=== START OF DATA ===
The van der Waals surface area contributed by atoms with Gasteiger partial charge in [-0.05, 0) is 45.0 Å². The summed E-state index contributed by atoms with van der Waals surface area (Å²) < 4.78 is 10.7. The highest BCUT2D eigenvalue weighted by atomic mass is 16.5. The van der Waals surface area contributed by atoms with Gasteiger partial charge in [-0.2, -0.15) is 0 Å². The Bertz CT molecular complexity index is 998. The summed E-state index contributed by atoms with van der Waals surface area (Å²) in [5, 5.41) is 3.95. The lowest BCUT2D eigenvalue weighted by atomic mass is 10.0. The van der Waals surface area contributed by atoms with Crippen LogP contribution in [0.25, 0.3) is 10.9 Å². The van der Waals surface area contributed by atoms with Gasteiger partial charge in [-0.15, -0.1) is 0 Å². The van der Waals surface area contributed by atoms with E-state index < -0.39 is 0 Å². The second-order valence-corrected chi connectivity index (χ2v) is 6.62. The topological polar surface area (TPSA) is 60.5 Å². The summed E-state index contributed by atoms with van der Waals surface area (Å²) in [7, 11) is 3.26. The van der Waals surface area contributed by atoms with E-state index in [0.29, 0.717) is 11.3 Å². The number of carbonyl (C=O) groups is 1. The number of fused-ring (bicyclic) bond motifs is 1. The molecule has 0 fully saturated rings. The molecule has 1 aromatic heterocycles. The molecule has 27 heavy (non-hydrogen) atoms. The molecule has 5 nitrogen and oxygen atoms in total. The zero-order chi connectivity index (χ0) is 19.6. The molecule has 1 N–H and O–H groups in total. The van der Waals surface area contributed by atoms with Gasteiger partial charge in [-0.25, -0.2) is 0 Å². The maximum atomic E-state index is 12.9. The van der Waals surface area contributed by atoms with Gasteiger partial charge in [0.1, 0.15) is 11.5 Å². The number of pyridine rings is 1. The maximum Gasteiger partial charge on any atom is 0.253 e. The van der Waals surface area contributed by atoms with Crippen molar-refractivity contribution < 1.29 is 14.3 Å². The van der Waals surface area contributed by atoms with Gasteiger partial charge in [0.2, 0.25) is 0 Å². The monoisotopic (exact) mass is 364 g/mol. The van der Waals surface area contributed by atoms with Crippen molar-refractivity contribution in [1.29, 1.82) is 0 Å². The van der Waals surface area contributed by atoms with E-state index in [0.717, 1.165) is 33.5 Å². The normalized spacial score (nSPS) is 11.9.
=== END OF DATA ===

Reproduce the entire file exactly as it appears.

The van der Waals surface area contributed by atoms with Gasteiger partial charge in [-0.05, 0) is 45.0 Å². The summed E-state index contributed by atoms with van der Waals surface area (Å²) < 4.78 is 10.7. The highest BCUT2D eigenvalue weighted by atomic mass is 16.5. The van der Waals surface area contributed by atoms with Gasteiger partial charge in [-0.2, -0.15) is 0 Å². The Bertz CT molecular complexity index is 998. The summed E-state index contributed by atoms with van der Waals surface area (Å²) in [5, 5.41) is 3.95. The lowest BCUT2D eigenvalue weighted by atomic mass is 10.0. The van der Waals surface area contributed by atoms with Crippen LogP contribution in [0.25, 0.3) is 10.9 Å². The van der Waals surface area contributed by atoms with Gasteiger partial charge in [-0.15, -0.1) is 0 Å². The van der Waals surface area contributed by atoms with E-state index < -0.39 is 0 Å². The second-order valence-corrected chi connectivity index (χ2v) is 6.62. The topological polar surface area (TPSA) is 60.5 Å². The summed E-state index contributed by atoms with van der Waals surface area (Å²) in [7, 11) is 3.26. The van der Waals surface area contributed by atoms with E-state index in [0.29, 0.717) is 11.3 Å². The number of carbonyl (C=O) groups is 1. The number of fused-ring (bicyclic) bond motifs is 1. The molecule has 0 fully saturated rings. The molecule has 1 aromatic heterocycles. The molecule has 27 heavy (non-hydrogen) atoms. The molecule has 5 nitrogen and oxygen atoms in total. The zero-order chi connectivity index (χ0) is 19.6. The molecule has 1 N–H and O–H groups in total. The van der Waals surface area contributed by atoms with Gasteiger partial charge in [-0.25, -0.2) is 0 Å². The maximum atomic E-state index is 12.9. The van der Waals surface area contributed by atoms with Gasteiger partial charge in [0.1, 0.15) is 11.5 Å². The number of pyridine rings is 1. The maximum Gasteiger partial charge on any atom is 0.253 e. The van der Waals surface area contributed by atoms with Crippen molar-refractivity contribution < 1.29 is 14.3 Å². The van der Waals surface area contributed by atoms with Gasteiger partial charge in [0.2, 0.25) is 0 Å². The monoisotopic (exact) mass is 364 g/mol. The van der Waals surface area contributed by atoms with Crippen molar-refractivity contribution in [1.29, 1.82) is 0 Å². The van der Waals surface area contributed by atoms with E-state index in [0.717, 1.165) is 33.5 Å². The normalized spacial score (nSPS) is 11.9.